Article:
Moreover, we found that the pre-shift/on-shift examination system, established in the early 1990s to identify hazards and take corrective actions, has in many instances, become a meaningless paperwork exercise. Examiners are overly dependent on paper, and their examinations are characterized by monotonous routines and the reliance on "dittos" and abbreviations. Moreover, evidence shows that certified foremen, mine foremen and examiners at UBB were not adequately trained to understand and perform their safety inspections and how their recognition of hazards provides essential information to assure miners’ safety.

Therefore, we recommend the current system of safety examinations should be modernized and made more effective.

- Pre-shift and on-shift examinations must be computerized with the information transmitted to regulatory agencies, much like coal truck weights are transmitted to the Department of Transportation of a daily basis.

- The West Virginia Office of Miners’ Health Safety and Training should re-double its efforts to ensure that all examiners are trained and tested as many times as necessary, including in-mine demonstrations on their skills, to ensure the examiners understand their duties and perform them as they should be operated.

The proposals being considered in the House bill and Senate bill are a starting point. A remake of the prevention systems using new but available technology is necessary if we are to bring mine safety and health in West Virginia into the 21st century.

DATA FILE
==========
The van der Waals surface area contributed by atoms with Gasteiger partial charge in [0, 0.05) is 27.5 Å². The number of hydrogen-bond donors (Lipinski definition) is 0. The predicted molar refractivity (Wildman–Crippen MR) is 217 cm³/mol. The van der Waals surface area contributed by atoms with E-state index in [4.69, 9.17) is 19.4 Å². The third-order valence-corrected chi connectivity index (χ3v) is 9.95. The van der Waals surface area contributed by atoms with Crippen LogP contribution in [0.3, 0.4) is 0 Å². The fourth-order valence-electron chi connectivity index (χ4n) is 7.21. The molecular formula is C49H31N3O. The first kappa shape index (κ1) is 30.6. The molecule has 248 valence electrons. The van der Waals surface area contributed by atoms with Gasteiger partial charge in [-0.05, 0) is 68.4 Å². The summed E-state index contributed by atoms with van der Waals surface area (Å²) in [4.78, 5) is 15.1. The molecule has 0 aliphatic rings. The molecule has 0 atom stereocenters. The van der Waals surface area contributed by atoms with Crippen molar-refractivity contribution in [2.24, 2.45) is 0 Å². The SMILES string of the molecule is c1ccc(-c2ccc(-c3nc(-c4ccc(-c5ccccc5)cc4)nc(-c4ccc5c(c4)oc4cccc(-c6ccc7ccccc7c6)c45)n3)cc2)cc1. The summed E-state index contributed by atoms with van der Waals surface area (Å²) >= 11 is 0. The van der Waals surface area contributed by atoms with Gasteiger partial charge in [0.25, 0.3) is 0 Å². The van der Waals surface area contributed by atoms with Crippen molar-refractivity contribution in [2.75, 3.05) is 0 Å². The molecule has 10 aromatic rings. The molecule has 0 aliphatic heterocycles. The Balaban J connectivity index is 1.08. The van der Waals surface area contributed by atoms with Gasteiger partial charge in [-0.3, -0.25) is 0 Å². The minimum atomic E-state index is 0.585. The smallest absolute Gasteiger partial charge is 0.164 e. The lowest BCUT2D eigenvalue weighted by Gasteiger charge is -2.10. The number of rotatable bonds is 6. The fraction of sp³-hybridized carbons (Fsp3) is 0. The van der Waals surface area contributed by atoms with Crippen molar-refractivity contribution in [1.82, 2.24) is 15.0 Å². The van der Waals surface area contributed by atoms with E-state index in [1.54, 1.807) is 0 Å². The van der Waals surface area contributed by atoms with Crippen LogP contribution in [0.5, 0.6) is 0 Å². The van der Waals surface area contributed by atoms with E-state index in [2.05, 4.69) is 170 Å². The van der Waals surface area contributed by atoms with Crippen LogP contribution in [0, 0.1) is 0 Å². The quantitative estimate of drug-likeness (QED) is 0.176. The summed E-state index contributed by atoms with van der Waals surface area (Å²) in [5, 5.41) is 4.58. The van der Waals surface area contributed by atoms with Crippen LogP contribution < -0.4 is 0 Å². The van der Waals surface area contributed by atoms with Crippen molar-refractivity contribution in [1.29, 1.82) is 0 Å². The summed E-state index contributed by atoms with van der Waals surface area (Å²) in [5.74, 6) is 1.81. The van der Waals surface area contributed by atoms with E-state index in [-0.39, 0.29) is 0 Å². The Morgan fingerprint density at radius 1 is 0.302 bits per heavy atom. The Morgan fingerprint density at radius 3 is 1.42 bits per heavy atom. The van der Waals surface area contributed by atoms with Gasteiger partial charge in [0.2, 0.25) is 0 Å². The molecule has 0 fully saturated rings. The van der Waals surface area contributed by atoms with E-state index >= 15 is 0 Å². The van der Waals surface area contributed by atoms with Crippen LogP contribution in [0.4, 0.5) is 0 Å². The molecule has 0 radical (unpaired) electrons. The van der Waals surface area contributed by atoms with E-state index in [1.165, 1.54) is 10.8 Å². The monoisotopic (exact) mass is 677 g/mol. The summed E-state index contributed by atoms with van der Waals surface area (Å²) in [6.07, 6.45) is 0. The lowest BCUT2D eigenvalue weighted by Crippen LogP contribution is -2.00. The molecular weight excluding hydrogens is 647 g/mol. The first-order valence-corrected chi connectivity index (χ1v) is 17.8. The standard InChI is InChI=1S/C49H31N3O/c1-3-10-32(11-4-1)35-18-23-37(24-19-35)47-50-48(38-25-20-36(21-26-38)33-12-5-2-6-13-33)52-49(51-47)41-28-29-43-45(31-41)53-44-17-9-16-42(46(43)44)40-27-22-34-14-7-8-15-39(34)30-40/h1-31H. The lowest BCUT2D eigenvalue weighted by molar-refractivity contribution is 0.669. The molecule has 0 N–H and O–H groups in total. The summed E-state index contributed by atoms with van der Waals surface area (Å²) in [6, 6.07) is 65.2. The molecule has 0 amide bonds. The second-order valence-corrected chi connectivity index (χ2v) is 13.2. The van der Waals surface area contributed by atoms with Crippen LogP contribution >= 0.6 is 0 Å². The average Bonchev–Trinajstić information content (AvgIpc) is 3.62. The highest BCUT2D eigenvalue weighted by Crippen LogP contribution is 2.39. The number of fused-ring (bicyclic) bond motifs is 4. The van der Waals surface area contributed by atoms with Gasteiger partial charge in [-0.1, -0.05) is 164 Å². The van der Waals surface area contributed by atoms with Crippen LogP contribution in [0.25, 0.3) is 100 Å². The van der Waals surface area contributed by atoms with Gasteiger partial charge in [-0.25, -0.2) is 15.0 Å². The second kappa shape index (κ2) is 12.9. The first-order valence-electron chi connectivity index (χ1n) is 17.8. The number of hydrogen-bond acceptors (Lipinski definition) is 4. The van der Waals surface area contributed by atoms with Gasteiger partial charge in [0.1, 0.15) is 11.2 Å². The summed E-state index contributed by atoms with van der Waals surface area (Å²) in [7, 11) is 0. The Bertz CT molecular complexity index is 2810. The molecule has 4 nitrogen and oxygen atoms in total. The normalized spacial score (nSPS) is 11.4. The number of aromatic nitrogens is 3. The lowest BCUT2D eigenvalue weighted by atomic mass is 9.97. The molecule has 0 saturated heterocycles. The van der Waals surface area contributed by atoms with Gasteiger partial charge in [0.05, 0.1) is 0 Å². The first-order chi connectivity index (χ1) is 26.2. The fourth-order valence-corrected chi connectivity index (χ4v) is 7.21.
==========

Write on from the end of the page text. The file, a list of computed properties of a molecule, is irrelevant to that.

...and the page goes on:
In 2006, the West Virginia Legislature and West Virginia Governor faced a similar dramatic situation following the Sago and Aracoma-Alma deaths. In that instance, they acted with speed and with thoroughness to address the issues before them. They put our state in the forefront of mine safety and health. Tragically, year-in and year-out West Virginia continues to lead or nearly lead the nation in the number of fatal and non-fatal accidents. Last year, 2011 was no exception as six miners died just trying to make a living.

We are unfortunately again faced with a dilemma on how to respond to the calamity of the April 5th UBB catastrophe.

I urge this Committee, this Legislature, to step forward and rise to the occasion, to show by your actions your strong commitment to miners’ safety and health and adopt meaningful changes which will place our state once again in the forefront of miners’ safety and health protection. The victims of UBB deserve no less and the miners of West Virginia deserve no less.

In our report, we listed eleven findings and fifty-two recommendations. I would urge the Committee to consider these during your deliberation and I would be happy to discuss these as well.

Thank you.